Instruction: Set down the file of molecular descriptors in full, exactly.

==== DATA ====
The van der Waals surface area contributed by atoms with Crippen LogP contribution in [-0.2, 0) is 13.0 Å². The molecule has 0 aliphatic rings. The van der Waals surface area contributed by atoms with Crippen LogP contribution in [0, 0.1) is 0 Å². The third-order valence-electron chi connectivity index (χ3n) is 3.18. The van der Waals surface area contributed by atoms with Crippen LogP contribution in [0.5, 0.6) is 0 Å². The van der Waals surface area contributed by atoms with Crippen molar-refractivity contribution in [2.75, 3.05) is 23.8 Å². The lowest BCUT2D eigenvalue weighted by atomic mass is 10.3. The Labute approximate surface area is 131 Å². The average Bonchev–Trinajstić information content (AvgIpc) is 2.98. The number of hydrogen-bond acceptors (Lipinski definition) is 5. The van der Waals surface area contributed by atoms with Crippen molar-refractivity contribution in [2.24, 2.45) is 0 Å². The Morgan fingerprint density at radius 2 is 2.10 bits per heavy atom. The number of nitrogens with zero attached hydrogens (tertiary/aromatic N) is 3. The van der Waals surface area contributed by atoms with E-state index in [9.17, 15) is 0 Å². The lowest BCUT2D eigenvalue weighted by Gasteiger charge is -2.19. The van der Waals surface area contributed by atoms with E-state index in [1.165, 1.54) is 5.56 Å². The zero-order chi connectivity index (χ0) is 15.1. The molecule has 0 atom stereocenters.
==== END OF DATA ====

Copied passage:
The van der Waals surface area contributed by atoms with Crippen LogP contribution in [-0.2, 0) is 13.0 Å². The molecule has 0 aliphatic rings. The van der Waals surface area contributed by atoms with Crippen LogP contribution in [0, 0.1) is 0 Å². The third-order valence-electron chi connectivity index (χ3n) is 3.18. The van der Waals surface area contributed by atoms with Crippen LogP contribution in [0.5, 0.6) is 0 Å². The van der Waals surface area contributed by atoms with Crippen molar-refractivity contribution in [2.75, 3.05) is 23.8 Å². The lowest BCUT2D eigenvalue weighted by atomic mass is 10.3. The Labute approximate surface area is 131 Å². The average Bonchev–Trinajstić information content (AvgIpc) is 2.98. The number of hydrogen-bond acceptors (Lipinski definition) is 5. The van der Waals surface area contributed by atoms with Crippen molar-refractivity contribution in [2.24, 2.45) is 0 Å². The Morgan fingerprint density at radius 2 is 2.10 bits per heavy atom. The number of nitrogens with zero attached hydrogens (tertiary/aromatic N) is 3. The van der Waals surface area contributed by atoms with E-state index in [9.17, 15) is 0 Å². The lowest BCUT2D eigenvalue weighted by Gasteiger charge is -2.19. The van der Waals surface area contributed by atoms with E-state index in [1.165, 1.54) is 5.56 Å². The zero-order chi connectivity index (χ0) is 15.1. The molecule has 0 atom stereocenters.